Amazon offers to donate Hachette book proceeds to charity

Amazon offers to donate Hachette book proceeds to charity

Amazon has reportedly offered Authors United, a group of writers protesting against the online retailer because of its dispute with Hachette Book Group, a new deal which would include restocking all HBG titles and donating the proceeds from sales to a literacy charity.

Douglas Preston, the author behind a letter calling on Amazon to resolve its dispute with Hachette, which has been signed by almost 1,000 authors, told Publishers Weekly he had been called by Amazon’s v.p. of Kindle Content, Russ Grandinetti, to discuss the new proposal.

Previously Amazon had offered to pay authors 100% of the revenue from sales of their e-books.

The new offer made by Grandinetti would involve Amazon going back to stocking all HBG titles and paying authors standard e-book royalty rates, said Preston. Grandinetti also proposed that while Amazon and Hachette were still negotiating, all proceeds the companies normally earn from e-book sales would be donated to an agreed-upon literacy charity.

Preston told Publishers Weekly the new offer would have “the same effect of crippling Hachette” as the first offer. “If [Hachette] wasn’t making money for Lagardère, they'd shut it down," he said.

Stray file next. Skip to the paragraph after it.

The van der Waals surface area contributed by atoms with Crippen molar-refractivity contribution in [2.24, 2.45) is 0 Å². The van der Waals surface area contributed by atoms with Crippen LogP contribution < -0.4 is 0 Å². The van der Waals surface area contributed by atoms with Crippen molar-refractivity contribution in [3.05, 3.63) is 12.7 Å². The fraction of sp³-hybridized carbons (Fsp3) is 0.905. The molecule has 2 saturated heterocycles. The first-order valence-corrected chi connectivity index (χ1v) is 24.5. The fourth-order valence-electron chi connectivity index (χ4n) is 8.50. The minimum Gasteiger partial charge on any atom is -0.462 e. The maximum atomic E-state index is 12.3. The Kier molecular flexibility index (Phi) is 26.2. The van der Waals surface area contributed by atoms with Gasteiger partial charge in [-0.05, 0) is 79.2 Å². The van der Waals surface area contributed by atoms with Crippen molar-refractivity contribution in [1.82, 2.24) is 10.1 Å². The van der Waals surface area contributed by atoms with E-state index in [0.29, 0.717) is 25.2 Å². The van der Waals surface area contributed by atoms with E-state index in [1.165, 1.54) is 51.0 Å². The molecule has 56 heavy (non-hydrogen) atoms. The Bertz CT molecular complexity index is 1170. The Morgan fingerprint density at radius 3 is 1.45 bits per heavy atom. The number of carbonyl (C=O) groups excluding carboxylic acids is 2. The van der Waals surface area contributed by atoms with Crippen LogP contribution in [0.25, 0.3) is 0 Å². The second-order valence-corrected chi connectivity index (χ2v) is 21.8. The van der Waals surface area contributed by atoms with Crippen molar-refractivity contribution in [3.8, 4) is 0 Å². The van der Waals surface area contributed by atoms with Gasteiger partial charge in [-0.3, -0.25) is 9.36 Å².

Grandinetti reportedly said the offer would encourage both companies to negotiate, and accused Hachette of stalling, telling Preston: “We tried to talk to them for months.”

A spokesperson for Amazon told Publishers Weekly: "You have to look at the parent company--Lagardère Group--rather than just the Hachette division. Kindle books are only 1% of Lagardère Group's sales. They can afford it, and should stop using their authors as human shields."

Grandinetti also reportedly told Preston that every time Authors United “make a statement, it makes Hachette less willing to compromise”.

Preston is still moving forward with plans to publish the Authors United letter in the New York Times as part of a full-page ad paid for by authors including Lee Child, Stephen King, John Grisham, David Baldacci and James Patterson.

Preston said Amazon would not be able to divide Hachette and its authors.

“First of all, I’ve been with Hachette for 25 years,” he said. “I have a six-book contract with Hachette. The thing about Amazon, they think it’s all about money.

“It’s not [all] about money.]"